It is salient that only between 8.4 and 10.1% of the variance between training methods used for recall or chasing problems is explained by the variables measured in this study. Hence, approximately 90% of the difference between categories is due to other factors, not measured here. It is possible that differences are explained by attitudinal factors in owners, their previous experience of different training methods, differences in relative ability to effectively apply and time interventions, and / or specific information or advice received from others, although further research is needed to investigate these factors further. In addition, the severity of the recall / chasing behaviour may have varied between groups. Although owners were asked if they considered the behaviour a ‘problem’, this is subjective, and not necessarily indicative of severity. Indeed, most owners with recall / chasing problems considered this to be ‘problematic’, presumably because behaviour of this type causes interruption of their daily routine, irritation or embarrassment.
Owner reported success of training techniques for recall / chasing problems
A higher proportion of owners who had used reward based methods for recall / chasing problems reported success with their training. Although this may reflect increased efficacy when trainers use reward based methods, there are potential confounding effects in this comparison. For example, the relative training abilities of owners may differ with type of training method, there may be different perceptions of ‘success’ between different groups, or there may be differences in the initial severity of the problem for which different types of training method are selected which could affect outcomes. There is mixed evidence for relative efficacy from previous studies, although there is overall support for the conclusion that efficacy of electronic training devices is no greater than use of other methods.
In a population of owners attending a clinical behaviour service, owners reported the types of training techniques previously used and their perceived success . A higher proportion of owners using reward based methods judged these to have had ‘positive effect’ and fewer ‘negative effect’ than those using more coercive methods. However, relatively few owners had used bark or remote activated e-collars. Eleven owners reported the use of such devices as having a positive effect, 6 a ‘negative effect’ and 6 ‘no effect’, although it is unclear for which behaviours these were used for, and the extent to which these behaviours were comparable to the use of other training techniques. In an observational study, Jones  investigated the use of e-collars to train dogs to stop attacking kiwis in a wildlife preservation programme. Thirteen dogs from a local pound underwent training, with the use of a stimulus as they approached a kiwi. However, on subsequent testing in a different context only one dog avoided approaching the kiwi.
Christiansen et al.  found a reduced likelihood of attacking sheep in a pen environment in which training with an e-collar had taken place the previous year (only 1 of 13 dogs which needed an intervention the previous year needed further training). However, no difference was found between dogs which had been given a stimulus and those which had not in a subsequent ‘path’ test, where dogs were presented unexpectedly with a lone sheep in a different context. Owners of all dogs in this study reported a reduced inclination to chase sheep, this was not influenced by whether they had received an electrical stimulus or not the previous year. According to owner report, only 1 of the 13 dogs given an electric stimulus a year previously had reduced or no interest in sheep, the rest reported as having no change. These findings may indicate that effects of e-collar training are not necessarily generalised: in other words the dog may respond as trained when in the specific context in which training has taken place, but retain the chasing behaviour in other situations.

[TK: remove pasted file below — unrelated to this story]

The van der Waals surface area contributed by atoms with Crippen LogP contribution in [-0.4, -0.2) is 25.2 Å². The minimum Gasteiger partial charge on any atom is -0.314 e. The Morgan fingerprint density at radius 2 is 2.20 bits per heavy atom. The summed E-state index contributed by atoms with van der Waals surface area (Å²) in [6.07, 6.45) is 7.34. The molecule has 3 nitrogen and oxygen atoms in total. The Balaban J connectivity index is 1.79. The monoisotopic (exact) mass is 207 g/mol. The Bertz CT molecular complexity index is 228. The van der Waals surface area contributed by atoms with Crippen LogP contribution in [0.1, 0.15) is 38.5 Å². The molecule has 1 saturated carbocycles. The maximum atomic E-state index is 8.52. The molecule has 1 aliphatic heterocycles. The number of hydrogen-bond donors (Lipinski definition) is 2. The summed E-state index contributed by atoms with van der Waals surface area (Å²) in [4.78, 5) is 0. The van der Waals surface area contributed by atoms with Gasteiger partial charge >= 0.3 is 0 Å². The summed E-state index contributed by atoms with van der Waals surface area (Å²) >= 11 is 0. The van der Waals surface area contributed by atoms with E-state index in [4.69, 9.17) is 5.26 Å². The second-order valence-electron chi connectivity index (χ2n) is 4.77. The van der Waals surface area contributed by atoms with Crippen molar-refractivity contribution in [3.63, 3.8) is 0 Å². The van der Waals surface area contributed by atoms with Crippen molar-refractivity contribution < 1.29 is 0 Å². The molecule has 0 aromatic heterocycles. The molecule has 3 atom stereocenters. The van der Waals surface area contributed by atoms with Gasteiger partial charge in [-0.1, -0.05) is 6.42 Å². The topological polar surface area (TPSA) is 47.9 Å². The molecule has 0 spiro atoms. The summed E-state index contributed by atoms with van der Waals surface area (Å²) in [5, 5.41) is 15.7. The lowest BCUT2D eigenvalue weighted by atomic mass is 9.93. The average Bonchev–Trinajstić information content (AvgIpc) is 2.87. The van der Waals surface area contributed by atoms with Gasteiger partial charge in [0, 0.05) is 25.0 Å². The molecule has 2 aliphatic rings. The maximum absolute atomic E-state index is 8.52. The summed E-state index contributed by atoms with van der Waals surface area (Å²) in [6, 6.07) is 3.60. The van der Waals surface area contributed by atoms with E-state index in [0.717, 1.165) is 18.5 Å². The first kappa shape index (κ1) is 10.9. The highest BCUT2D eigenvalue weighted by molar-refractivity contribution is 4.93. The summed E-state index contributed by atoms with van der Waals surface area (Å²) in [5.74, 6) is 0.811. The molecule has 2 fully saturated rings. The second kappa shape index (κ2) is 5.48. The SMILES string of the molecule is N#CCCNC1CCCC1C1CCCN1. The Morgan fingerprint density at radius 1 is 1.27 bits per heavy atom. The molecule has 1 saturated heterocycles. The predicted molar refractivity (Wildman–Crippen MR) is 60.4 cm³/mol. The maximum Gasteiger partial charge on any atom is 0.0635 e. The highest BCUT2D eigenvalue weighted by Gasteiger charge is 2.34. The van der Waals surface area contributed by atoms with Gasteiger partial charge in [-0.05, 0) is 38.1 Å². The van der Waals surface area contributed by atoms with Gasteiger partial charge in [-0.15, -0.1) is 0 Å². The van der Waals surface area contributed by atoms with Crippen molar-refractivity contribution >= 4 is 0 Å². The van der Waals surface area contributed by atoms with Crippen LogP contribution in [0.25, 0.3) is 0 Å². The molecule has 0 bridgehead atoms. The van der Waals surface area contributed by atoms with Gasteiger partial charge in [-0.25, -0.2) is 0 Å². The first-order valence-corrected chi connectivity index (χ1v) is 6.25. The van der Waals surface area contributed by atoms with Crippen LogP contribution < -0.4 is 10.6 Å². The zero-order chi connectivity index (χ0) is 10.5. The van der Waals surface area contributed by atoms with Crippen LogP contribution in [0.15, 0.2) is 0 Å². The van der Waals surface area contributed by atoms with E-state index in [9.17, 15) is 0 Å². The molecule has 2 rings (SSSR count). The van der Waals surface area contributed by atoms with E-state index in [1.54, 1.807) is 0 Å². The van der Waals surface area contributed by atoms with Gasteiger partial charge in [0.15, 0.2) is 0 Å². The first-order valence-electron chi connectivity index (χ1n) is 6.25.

In comparing the use of electronic bark collars with those using a citronella spray Juarbe Diaz and Houpt  reported that owners found the latter to have greater success at reducing unwanted barking. In addition, owner perception was that the e-collars were less humane to use on their dogs, although this may have had an impact on their evaluation of efficacy.
Christiansen et al.  found that dogs which had never seen sheep before had an increased chance of attacking sheep in a confrontation test compared to those which had experienced sheep – this may suggest that more dogs which chase sheep are those that are naïve to sheep rather than being established chasers. Apart from highlighting the importance of preventing such behaviour through careful introduction of puppies to livestock, dogs which chase through novelty / excitement may have their behaviour modified more easily than those with well-established chase responses. Nevertheless, apparently regardless of the extent to which the response is established, CABTSG  suggest that other training methods can be successfully used in those situations where e-collars are purported to be of greatest value (e.g. livestock chasing) and that successful resolution is regularly achieved by qualified individuals.
Some literature also compares the perception of owners more widely regarding the relative success of reward based and more coercive methods of training. For example, Loftus et al.  reported that across a range of undesired behaviours, owners reported reward based training as ‘more successful’ than other methods. Bussey  conducted an investigation of methods used in obedience training at a time when use of reward based training approaches were relatively new in this discipline. She suggested that dogs were no less successful where owners used reward based training rather than more traditional techniques, and that use of a fixed collar rather than choke / check chain had a positive influence on success.